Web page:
Quick Takes: Reactions to Trump’s Decision to Violate JCPOA

A roundup of responses to the president’s announcement.

Keep in mind that the Joint Comprehensive Plan of Action (JCPOA) was not a bilateral agreement between the U.S. and Iran. Other signatories include Britain, Germany, France, Russia and China. The agreement was also approved unanimously by the UN Security Council.  I’ve gathered some of the reactions to Trump’s announcement today that the U.S. will violate this multilateral agreement.

* Iran

Iranian Pres. Hassan Rouhani said he has directed his diplomats to negotiate with European countries, Russia and China about remaining in the nuclear deal despite the U.S. withdrawal from the agreement.

But Rouhani said Iran is ready to start unlimited uranium enrichment if these negotiations do not yield benefits in a couple of weeks…

In remarks reported by Iran’s Tasnim News Agency, Jahangiri, a popular reformist, said it would be “naive” to enter into negotiations with the United States again.

The comments underscored a growing debate among political factions in Iran over what to do if after the U.S. withdrawal. Some politicians have urged the government to continue to work with Europe to salvage the accord, which lifted key international sanctions in exchange for curbs on Iran’s nuclear program…

But others have been less forgiving, urging Iran’s leaders to immediately withdraw and restart suspended elements of the country’s nuclear program if the United States left the deal.

* Britain, Germany and France

It is with regret and concern that we, the Leaders of France, Germany and the United Kingdom take note of President Trump’s decision to withdraw the United States of America from the Joint Comprehensive Plan of Action.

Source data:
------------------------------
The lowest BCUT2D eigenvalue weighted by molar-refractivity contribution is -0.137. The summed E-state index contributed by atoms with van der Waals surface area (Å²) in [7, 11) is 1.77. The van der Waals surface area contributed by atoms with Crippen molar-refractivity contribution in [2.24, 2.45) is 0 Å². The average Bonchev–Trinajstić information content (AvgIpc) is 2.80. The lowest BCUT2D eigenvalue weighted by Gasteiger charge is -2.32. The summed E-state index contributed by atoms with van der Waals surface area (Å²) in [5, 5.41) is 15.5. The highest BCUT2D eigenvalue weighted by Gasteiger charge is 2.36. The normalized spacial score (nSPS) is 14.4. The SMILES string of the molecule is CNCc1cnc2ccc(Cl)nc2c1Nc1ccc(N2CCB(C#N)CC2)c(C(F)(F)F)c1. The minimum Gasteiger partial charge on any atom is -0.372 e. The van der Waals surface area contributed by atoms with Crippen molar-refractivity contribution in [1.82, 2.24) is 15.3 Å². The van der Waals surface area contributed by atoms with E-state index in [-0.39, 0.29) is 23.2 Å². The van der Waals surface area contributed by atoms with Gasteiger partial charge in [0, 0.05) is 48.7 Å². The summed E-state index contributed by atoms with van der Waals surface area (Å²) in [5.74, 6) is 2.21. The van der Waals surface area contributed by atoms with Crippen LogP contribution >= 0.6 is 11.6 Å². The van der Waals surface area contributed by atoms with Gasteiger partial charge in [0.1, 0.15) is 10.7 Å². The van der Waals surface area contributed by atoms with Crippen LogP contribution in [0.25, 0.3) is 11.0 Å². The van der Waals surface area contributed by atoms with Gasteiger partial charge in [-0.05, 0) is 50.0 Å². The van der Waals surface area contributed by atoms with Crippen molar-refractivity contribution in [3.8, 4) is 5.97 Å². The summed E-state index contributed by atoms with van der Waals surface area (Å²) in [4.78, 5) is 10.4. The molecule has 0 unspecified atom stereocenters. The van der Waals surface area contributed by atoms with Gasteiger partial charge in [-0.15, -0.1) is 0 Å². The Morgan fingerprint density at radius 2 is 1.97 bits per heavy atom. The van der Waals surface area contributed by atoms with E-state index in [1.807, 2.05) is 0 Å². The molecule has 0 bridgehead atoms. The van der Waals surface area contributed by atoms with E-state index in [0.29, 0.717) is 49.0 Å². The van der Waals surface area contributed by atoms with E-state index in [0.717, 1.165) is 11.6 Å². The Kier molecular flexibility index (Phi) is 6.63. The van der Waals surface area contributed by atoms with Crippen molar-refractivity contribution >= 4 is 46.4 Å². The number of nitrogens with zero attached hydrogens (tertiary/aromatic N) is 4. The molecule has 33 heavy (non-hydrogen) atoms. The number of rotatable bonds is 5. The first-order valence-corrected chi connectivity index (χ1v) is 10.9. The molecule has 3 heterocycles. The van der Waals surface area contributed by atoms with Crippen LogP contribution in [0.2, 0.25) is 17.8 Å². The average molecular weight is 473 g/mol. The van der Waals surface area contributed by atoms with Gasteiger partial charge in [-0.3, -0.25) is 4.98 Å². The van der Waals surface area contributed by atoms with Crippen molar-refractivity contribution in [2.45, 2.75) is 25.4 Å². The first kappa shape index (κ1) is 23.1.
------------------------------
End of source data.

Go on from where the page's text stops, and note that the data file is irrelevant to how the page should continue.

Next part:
Together, we emphasise our continuing commitment to the JCPoA. This agreement remains important for our shared security. We recall that the JCPoA was unanimously endorsed by the UN Security Council in resolution 2231. This resolution remains the binding international legal framework for the resolution of the dispute about the Iranian nuclear programme. We urge all sides to remain committed to its full implementation and to act in a spirit of responsibility.

According to the IAEA, Iran continues to abide by the restrictions set out by the JCPoA, in line with its obligations under the Treaty on the Non-Proliferation of Nuclear Weapons. The world is a safer place as a result. Therefore we, the E3, will remain parties to the JCPoA. Our governments remain committed to ensuring the agreement is upheld, and will work with all the remaining parties to the deal to ensure this remains the case including through ensuring the continuing economic benefits to the Iranian people that are linked to the agreement.

* Russia

Russia is “disappointed” in US President Trump’s decision to withdraw from the Iran deal, Dmitry Polyansky, a deputy Russian ambassador to the United Nations, told reporters today…

When asked if Russia will call a UN Security Council meeting regarding the US decision, he said, “all the options are on the table.”

* Former Secretary of State John Kerry

* President Barack Obama